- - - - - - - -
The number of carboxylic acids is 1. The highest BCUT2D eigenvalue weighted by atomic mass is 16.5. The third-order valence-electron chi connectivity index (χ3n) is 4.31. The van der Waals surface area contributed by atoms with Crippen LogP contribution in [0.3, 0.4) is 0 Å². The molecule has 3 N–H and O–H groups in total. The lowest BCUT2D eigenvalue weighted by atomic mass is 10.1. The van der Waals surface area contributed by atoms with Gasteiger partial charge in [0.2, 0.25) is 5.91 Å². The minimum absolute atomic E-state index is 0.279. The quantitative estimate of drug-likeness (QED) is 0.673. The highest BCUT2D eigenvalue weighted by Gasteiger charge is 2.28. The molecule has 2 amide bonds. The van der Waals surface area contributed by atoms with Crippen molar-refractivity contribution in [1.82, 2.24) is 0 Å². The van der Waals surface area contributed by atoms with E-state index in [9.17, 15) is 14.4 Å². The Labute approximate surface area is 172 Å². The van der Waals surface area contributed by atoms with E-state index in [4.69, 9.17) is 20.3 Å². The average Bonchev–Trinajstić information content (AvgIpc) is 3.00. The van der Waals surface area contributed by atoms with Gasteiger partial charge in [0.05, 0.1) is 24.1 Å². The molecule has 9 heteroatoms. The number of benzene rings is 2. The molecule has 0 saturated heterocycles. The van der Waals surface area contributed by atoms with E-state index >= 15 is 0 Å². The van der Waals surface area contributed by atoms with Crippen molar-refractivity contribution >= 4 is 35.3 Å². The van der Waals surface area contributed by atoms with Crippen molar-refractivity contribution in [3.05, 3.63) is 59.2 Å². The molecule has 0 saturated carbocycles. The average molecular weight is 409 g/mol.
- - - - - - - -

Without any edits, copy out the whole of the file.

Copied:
The number of carboxylic acids is 1. The highest BCUT2D eigenvalue weighted by atomic mass is 16.5. The third-order valence-electron chi connectivity index (χ3n) is 4.31. The van der Waals surface area contributed by atoms with Crippen LogP contribution in [0.3, 0.4) is 0 Å². The molecule has 3 N–H and O–H groups in total. The lowest BCUT2D eigenvalue weighted by atomic mass is 10.1. The van der Waals surface area contributed by atoms with Gasteiger partial charge in [0.2, 0.25) is 5.91 Å². The minimum absolute atomic E-state index is 0.279. The quantitative estimate of drug-likeness (QED) is 0.673. The highest BCUT2D eigenvalue weighted by Gasteiger charge is 2.28. The molecule has 2 amide bonds. The van der Waals surface area contributed by atoms with Crippen molar-refractivity contribution in [1.82, 2.24) is 0 Å². The van der Waals surface area contributed by atoms with E-state index in [9.17, 15) is 14.4 Å². The Labute approximate surface area is 172 Å². The van der Waals surface area contributed by atoms with E-state index in [4.69, 9.17) is 20.3 Å². The average Bonchev–Trinajstić information content (AvgIpc) is 3.00. The van der Waals surface area contributed by atoms with Gasteiger partial charge in [0.05, 0.1) is 24.1 Å². The molecule has 9 heteroatoms. The number of benzene rings is 2. The molecule has 0 saturated heterocycles. The van der Waals surface area contributed by atoms with E-state index >= 15 is 0 Å². The van der Waals surface area contributed by atoms with Crippen molar-refractivity contribution >= 4 is 35.3 Å². The van der Waals surface area contributed by atoms with Crippen molar-refractivity contribution in [3.05, 3.63) is 59.2 Å². The molecule has 0 saturated carbocycles. The average molecular weight is 409 g/mol.